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Confusion Over Obtaining the HPV Vaccine--An Editorial

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There still remains confusion when it comes to patients, male or female, being able to obtain the HPV (human papillomavirus) vaccine. This vaccine was developed by Merck after numerous years of research and approved by the United States Food and Drug Administration in 2006 for use in the prevention of cervical cancer.

Since that time, the product insert which accompanies the vaccine has been revised upon the approval of the FDA to expand the use of the vaccine to include dysplasia (abnormal cell growth) and cancer of both the vagina and vulva. In early 2011, the FDA additionally approved the use of the vaccine for the use in the prevention of AIN (anal intraepithelial neoplasia) and anal cancer. The product insert again is revised to include this information. The vaccine was also approved for use in males in 2010.

The insert itself speaks to just who should be receiving the vaccine along with explaining the administration, dosage and time intervals between each dose. There are three doses which make up the complete series. All three should be obtained in order to receive maximum protection.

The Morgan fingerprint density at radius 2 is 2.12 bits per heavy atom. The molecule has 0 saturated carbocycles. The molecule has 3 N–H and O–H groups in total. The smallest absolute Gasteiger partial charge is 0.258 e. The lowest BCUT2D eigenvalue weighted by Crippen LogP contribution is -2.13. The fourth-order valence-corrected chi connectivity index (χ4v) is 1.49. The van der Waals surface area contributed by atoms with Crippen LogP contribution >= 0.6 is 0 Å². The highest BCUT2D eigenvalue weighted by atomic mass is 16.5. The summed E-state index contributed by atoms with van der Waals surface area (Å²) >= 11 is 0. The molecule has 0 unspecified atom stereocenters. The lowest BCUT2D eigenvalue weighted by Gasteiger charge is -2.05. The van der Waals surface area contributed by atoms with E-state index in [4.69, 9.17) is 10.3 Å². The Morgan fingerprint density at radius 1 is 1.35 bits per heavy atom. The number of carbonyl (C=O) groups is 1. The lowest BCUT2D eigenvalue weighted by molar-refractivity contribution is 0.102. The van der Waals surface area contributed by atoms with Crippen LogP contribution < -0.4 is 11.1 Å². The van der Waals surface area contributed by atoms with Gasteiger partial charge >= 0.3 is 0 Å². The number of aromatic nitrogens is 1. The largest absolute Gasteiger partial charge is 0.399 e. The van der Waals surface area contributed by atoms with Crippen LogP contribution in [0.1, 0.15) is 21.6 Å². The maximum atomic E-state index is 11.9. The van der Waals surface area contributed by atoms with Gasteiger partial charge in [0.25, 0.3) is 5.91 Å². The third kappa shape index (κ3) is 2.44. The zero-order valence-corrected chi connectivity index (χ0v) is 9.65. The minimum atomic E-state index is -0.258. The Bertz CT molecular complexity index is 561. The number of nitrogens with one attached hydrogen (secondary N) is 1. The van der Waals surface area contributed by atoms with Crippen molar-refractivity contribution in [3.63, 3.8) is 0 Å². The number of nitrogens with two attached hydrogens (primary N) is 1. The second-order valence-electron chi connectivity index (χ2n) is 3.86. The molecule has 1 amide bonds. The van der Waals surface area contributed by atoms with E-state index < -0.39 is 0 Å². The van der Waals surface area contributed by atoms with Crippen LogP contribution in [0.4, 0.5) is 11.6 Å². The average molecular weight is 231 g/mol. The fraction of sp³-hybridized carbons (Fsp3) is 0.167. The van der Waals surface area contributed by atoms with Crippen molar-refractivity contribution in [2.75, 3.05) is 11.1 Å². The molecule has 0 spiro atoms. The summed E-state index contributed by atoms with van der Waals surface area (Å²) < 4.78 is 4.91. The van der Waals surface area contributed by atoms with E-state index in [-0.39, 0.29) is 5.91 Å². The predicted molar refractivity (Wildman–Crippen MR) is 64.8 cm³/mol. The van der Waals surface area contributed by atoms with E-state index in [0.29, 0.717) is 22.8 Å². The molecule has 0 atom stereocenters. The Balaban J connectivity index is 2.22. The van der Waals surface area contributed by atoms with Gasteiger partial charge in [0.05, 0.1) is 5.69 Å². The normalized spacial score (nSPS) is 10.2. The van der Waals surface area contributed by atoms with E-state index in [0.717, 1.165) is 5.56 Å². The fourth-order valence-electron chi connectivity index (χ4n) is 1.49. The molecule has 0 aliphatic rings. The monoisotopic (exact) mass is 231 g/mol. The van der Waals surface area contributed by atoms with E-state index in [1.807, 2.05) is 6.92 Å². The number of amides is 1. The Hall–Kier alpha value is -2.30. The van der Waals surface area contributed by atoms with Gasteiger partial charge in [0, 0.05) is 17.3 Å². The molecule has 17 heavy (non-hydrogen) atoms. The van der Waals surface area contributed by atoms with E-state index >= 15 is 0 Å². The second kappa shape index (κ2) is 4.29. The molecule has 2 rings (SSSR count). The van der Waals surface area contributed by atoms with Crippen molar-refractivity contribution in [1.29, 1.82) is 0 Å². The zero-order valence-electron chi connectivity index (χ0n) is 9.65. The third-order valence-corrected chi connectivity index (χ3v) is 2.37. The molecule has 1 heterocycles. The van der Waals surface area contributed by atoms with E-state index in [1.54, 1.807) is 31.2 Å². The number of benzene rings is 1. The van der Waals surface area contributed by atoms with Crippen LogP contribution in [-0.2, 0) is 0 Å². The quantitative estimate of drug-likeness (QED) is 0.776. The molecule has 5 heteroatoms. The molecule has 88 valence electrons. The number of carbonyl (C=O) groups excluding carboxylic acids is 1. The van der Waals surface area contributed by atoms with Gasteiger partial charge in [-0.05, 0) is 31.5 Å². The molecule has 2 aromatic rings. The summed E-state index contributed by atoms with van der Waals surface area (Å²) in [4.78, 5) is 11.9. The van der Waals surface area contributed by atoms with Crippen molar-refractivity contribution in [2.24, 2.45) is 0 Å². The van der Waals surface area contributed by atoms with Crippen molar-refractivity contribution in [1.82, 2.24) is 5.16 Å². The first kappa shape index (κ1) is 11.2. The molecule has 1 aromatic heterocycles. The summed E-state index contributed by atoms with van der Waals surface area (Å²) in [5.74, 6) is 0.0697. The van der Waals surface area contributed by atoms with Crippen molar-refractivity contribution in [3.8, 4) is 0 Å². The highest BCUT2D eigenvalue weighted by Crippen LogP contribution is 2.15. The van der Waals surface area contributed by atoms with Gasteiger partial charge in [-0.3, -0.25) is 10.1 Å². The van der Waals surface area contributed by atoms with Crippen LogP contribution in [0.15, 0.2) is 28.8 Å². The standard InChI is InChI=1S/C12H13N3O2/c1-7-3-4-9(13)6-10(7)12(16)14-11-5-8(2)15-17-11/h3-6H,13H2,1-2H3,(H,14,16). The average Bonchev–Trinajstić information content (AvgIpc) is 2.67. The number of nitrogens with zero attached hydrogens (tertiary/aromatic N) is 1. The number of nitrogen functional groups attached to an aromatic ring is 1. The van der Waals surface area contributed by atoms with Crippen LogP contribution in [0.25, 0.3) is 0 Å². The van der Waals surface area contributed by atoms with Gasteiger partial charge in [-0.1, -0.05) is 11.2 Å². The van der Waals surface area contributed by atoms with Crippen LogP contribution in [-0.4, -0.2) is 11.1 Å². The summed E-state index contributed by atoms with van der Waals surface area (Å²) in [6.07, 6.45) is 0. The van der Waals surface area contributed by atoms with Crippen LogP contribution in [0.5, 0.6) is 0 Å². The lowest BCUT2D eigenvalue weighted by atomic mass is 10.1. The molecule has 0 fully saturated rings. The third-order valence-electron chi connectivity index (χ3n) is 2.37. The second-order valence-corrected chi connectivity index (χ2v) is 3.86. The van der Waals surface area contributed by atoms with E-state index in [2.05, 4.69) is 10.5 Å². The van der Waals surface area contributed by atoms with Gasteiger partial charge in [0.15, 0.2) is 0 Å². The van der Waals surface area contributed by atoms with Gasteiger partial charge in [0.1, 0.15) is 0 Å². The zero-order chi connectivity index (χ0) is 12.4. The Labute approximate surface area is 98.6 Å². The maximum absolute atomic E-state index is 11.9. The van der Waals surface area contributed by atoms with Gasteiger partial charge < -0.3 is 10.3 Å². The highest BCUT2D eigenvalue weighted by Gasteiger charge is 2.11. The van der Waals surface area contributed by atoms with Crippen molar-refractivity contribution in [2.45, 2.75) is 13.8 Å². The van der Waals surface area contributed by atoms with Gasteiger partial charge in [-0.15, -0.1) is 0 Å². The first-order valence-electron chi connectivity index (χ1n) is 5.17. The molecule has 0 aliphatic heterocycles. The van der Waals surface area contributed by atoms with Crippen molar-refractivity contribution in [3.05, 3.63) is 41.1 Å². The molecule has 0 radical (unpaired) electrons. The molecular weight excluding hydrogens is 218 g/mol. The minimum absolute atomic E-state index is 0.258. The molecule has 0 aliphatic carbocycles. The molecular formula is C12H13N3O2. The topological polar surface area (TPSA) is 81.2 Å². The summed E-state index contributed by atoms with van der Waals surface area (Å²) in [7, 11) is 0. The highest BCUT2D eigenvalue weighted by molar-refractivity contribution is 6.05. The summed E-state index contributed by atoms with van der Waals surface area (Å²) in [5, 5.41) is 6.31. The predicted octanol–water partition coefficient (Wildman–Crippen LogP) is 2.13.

Some people are being advised by their physicians, that if they have a positive HPV test indicating they are infected with the virus, that they cannot receive the vaccine. This is contrary not only to the recommendations of the American College of Obstetrics and Gynecology recommendations but also to the information provided by the manufacturer of the vaccine – Merck.

This becomes confusing because there are over 100 different strains of HPV. Over 40 strains are known to cause dysplasia and cancer in the anogenital tract of both males and females. The current HPV test, manufactured by digene, tests for fourteen of the strains which are considered high risk for causing these dysplasias and cancers. However, the test results are reported as either positive or negative. The test results do not inform the doctor of which strain or strains of the virus the patient has.

Many doctors either incorrectly read the report or incorrectly conclude that the vaccine would be of no use for the patient. This couldn’t be further from the truth.

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We value and respect our HERWriters' experiences, but everyone is different. Many of our writers are speaking from personal experience, and what's worked for them may not work for you. Their articles are not a substitute for medical advice, although we hope you can gain knowledge from their insight.

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